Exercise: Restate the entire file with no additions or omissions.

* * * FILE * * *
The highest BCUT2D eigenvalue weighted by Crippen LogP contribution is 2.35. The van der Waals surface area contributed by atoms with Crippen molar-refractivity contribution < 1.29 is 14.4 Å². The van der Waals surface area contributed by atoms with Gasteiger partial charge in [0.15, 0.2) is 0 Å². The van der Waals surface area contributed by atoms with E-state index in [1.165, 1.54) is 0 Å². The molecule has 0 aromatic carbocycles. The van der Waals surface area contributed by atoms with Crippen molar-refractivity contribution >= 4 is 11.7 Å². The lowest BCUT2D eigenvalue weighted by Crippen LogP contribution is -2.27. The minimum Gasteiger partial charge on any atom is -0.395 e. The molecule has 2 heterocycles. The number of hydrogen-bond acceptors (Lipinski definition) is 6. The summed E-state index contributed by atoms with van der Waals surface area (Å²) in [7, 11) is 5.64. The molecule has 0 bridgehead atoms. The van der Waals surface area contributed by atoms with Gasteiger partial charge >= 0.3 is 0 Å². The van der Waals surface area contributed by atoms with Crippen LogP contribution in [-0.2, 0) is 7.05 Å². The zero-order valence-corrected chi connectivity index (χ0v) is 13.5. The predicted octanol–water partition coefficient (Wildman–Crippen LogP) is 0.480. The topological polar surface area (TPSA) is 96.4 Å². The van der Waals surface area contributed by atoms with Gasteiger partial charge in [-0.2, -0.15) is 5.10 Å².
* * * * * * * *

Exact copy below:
The highest BCUT2D eigenvalue weighted by Crippen LogP contribution is 2.35. The van der Waals surface area contributed by atoms with Crippen molar-refractivity contribution < 1.29 is 14.4 Å². The van der Waals surface area contributed by atoms with Gasteiger partial charge in [0.15, 0.2) is 0 Å². The van der Waals surface area contributed by atoms with E-state index in [1.165, 1.54) is 0 Å². The molecule has 0 aromatic carbocycles. The van der Waals surface area contributed by atoms with Crippen molar-refractivity contribution >= 4 is 11.7 Å². The lowest BCUT2D eigenvalue weighted by Crippen LogP contribution is -2.27. The minimum Gasteiger partial charge on any atom is -0.395 e. The molecule has 2 heterocycles. The number of hydrogen-bond acceptors (Lipinski definition) is 6. The summed E-state index contributed by atoms with van der Waals surface area (Å²) in [7, 11) is 5.64. The molecule has 0 bridgehead atoms. The van der Waals surface area contributed by atoms with Gasteiger partial charge >= 0.3 is 0 Å². The van der Waals surface area contributed by atoms with Crippen LogP contribution in [-0.2, 0) is 7.05 Å². The zero-order valence-corrected chi connectivity index (χ0v) is 13.5. The predicted octanol–water partition coefficient (Wildman–Crippen LogP) is 0.480. The topological polar surface area (TPSA) is 96.4 Å². The van der Waals surface area contributed by atoms with Gasteiger partial charge in [-0.2, -0.15) is 5.10 Å².